Hermanos Vinagre, or why bluefin tuna is a sublime tapa

- Chefs

I first set foot in Spain as a gastronomic correspondent back in 1989. And what my bosses got me to explore to begin with was what I then defined as holy ground: the bars of Madrid. Notebook in hand, my bewildered face betraying my stupefaction and enjoyment, I headed into inns, pubs and all manner of dives, treading floors laden with discarded prawn shells, soggy paper napkins, olive stones that would stick in the sole of my boots, dismembered bread rolls and crumbs, fragmented chips, toothpicks…

In Labra, in a back alley off the Puerta del Sol, where the old “No Singing!” sign still stands, although the din would make any song inaudible and unintelligible. Despite the wastepaper baskets bolted to the bars, I was particularly struck by the custom of dropping any leftover snack to the floor without a care. It was somehow liberating and dirty at the same time. Those old inns with a metal-topped bar, that were a whirl of anchovies in vinegar, lupin beans, Russian salads, pickles and conversations after leaving mass (for those who went), are today experiencing a wonderful revival thanks to venues such as Hermanos Vinagre. The aptly named ‘Vinegar Brothers’ is indeed run by the siblings Carlos and Enrique Valentí, who have three premises (and more to come) in my beloved Madrid.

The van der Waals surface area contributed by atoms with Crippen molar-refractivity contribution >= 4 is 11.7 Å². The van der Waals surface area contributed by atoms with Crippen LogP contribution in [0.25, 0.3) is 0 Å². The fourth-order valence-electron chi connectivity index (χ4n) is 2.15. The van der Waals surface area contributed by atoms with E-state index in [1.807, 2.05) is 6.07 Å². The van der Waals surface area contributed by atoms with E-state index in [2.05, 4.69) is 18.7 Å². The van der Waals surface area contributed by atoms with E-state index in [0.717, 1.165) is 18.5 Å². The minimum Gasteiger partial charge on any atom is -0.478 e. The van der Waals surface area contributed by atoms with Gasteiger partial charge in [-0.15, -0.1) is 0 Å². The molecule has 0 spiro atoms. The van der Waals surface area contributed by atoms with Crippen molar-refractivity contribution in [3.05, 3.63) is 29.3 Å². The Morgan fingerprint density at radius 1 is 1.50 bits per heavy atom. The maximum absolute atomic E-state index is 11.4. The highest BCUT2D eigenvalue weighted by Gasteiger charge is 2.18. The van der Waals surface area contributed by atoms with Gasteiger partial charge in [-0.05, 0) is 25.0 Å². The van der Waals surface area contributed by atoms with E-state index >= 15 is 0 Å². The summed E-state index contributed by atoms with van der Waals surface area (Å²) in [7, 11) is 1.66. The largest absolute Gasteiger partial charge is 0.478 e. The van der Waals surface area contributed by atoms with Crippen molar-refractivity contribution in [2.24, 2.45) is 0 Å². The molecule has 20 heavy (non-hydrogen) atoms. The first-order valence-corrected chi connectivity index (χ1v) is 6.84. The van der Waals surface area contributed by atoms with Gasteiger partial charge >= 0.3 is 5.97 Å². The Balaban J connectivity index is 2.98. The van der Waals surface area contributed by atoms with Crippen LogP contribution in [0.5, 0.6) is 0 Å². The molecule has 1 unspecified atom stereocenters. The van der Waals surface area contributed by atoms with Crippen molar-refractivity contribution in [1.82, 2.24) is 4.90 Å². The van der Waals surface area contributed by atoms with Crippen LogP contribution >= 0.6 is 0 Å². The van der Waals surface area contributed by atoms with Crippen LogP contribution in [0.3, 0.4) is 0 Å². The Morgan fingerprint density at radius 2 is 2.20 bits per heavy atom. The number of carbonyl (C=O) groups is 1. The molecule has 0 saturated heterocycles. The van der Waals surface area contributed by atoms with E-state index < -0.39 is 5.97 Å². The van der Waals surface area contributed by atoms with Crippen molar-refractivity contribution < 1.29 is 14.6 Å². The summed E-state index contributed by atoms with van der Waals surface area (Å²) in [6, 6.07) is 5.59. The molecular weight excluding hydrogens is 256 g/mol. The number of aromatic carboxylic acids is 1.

Carlos Valentí: from Rubayat to Hermanos Vinagre.

I settled down at the bar of their establishment in Chamberí with the healthy intention of witnessing and examining how bluefin tuna works as a snack and tapa, that delicious, small-scale world that condenses identity and succulence. I have to say, though, that these days everything is perfectly spick and span, wherever you may tread… The floor has been mopped to a mirrored finish. Half an hour after noon, the perfect time to begin quaffing the vermouth and switching on my voice recorder. “It all comes from the memory we had of those traditional neighbourhood bar snacks. I grew up very close to these premises, and really feel at home here. People I went to school with will come by. It has taken a long time to get here. I began working in the hospitality trade at the age of 16, at Cabo Mayor, which is where I learned most of what I know, the place that made the biggest impression on me. Over time it was converted into Rubayat, where I was executive chef for 10 years,” Carlos Valentí reminisces.